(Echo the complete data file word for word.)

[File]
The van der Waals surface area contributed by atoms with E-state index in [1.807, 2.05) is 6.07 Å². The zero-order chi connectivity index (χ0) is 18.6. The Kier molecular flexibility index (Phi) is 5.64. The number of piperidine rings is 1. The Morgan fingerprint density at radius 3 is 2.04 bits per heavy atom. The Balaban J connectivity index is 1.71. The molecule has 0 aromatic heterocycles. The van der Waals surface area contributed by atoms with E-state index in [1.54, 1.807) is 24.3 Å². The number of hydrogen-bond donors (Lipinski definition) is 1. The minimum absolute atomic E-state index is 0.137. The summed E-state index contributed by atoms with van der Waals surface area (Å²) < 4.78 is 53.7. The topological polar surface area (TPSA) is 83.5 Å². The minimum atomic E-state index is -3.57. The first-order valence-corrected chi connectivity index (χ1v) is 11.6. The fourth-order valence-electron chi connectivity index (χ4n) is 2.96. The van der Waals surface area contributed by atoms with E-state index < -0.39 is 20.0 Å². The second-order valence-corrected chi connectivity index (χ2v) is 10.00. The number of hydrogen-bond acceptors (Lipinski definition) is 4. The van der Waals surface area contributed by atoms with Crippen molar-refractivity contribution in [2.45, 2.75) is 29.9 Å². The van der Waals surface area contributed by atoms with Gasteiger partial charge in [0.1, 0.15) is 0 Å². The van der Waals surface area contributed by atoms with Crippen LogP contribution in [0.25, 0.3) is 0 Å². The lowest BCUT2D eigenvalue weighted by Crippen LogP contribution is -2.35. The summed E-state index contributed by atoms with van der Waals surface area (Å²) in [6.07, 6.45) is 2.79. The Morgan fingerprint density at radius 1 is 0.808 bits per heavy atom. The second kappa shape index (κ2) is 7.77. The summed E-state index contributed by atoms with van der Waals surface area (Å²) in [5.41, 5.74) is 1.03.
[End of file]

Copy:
The van der Waals surface area contributed by atoms with E-state index in [1.807, 2.05) is 6.07 Å². The zero-order chi connectivity index (χ0) is 18.6. The Kier molecular flexibility index (Phi) is 5.64. The number of piperidine rings is 1. The Morgan fingerprint density at radius 3 is 2.04 bits per heavy atom. The Balaban J connectivity index is 1.71. The molecule has 0 aromatic heterocycles. The van der Waals surface area contributed by atoms with E-state index in [1.54, 1.807) is 24.3 Å². The number of hydrogen-bond donors (Lipinski definition) is 1. The minimum absolute atomic E-state index is 0.137. The summed E-state index contributed by atoms with van der Waals surface area (Å²) < 4.78 is 53.7. The topological polar surface area (TPSA) is 83.5 Å². The minimum atomic E-state index is -3.57. The first-order valence-corrected chi connectivity index (χ1v) is 11.6. The fourth-order valence-electron chi connectivity index (χ4n) is 2.96. The van der Waals surface area contributed by atoms with E-state index < -0.39 is 20.0 Å². The second-order valence-corrected chi connectivity index (χ2v) is 10.00. The number of hydrogen-bond acceptors (Lipinski definition) is 4. The van der Waals surface area contributed by atoms with Crippen molar-refractivity contribution in [2.45, 2.75) is 29.9 Å². The van der Waals surface area contributed by atoms with Gasteiger partial charge in [0.1, 0.15) is 0 Å². The van der Waals surface area contributed by atoms with Crippen LogP contribution in [0.25, 0.3) is 0 Å². The lowest BCUT2D eigenvalue weighted by Crippen LogP contribution is -2.35. The summed E-state index contributed by atoms with van der Waals surface area (Å²) in [6.07, 6.45) is 2.79. The Morgan fingerprint density at radius 1 is 0.808 bits per heavy atom. The second kappa shape index (κ2) is 7.77. The summed E-state index contributed by atoms with van der Waals surface area (Å²) in [5.41, 5.74) is 1.03.